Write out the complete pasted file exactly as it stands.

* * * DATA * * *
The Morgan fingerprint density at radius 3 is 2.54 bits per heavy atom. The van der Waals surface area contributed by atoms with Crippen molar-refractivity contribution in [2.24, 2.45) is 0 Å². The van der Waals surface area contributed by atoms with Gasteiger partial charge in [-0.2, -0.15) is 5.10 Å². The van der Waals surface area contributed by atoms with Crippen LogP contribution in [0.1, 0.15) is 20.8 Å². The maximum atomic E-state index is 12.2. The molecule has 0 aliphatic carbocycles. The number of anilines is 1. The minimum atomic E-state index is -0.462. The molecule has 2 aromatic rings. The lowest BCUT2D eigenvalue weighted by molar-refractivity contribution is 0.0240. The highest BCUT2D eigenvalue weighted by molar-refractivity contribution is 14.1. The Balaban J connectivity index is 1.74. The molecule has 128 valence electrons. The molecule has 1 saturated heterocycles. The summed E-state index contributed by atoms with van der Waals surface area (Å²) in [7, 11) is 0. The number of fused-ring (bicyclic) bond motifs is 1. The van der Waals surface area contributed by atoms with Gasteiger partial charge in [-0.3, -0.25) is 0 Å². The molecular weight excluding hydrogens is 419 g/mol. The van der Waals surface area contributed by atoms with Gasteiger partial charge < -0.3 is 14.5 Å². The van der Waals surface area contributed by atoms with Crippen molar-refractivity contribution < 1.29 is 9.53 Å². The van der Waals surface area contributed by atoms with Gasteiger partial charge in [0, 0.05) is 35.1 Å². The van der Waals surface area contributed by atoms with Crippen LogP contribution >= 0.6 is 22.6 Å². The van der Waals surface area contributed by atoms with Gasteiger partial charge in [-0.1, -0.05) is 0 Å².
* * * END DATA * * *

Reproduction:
The Morgan fingerprint density at radius 3 is 2.54 bits per heavy atom. The van der Waals surface area contributed by atoms with Crippen molar-refractivity contribution in [2.24, 2.45) is 0 Å². The van der Waals surface area contributed by atoms with Gasteiger partial charge in [-0.2, -0.15) is 5.10 Å². The van der Waals surface area contributed by atoms with Crippen LogP contribution in [0.1, 0.15) is 20.8 Å². The maximum atomic E-state index is 12.2. The molecule has 0 aliphatic carbocycles. The number of anilines is 1. The minimum atomic E-state index is -0.462. The molecule has 2 aromatic rings. The lowest BCUT2D eigenvalue weighted by molar-refractivity contribution is 0.0240. The highest BCUT2D eigenvalue weighted by molar-refractivity contribution is 14.1. The Balaban J connectivity index is 1.74. The molecule has 128 valence electrons. The molecule has 1 saturated heterocycles. The summed E-state index contributed by atoms with van der Waals surface area (Å²) in [7, 11) is 0. The number of fused-ring (bicyclic) bond motifs is 1. The van der Waals surface area contributed by atoms with Gasteiger partial charge in [-0.3, -0.25) is 0 Å². The molecular weight excluding hydrogens is 419 g/mol. The van der Waals surface area contributed by atoms with Gasteiger partial charge < -0.3 is 14.5 Å². The van der Waals surface area contributed by atoms with Crippen molar-refractivity contribution < 1.29 is 9.53 Å². The van der Waals surface area contributed by atoms with Gasteiger partial charge in [0, 0.05) is 35.1 Å². The van der Waals surface area contributed by atoms with Crippen LogP contribution >= 0.6 is 22.6 Å². The van der Waals surface area contributed by atoms with Gasteiger partial charge in [-0.1, -0.05) is 0 Å².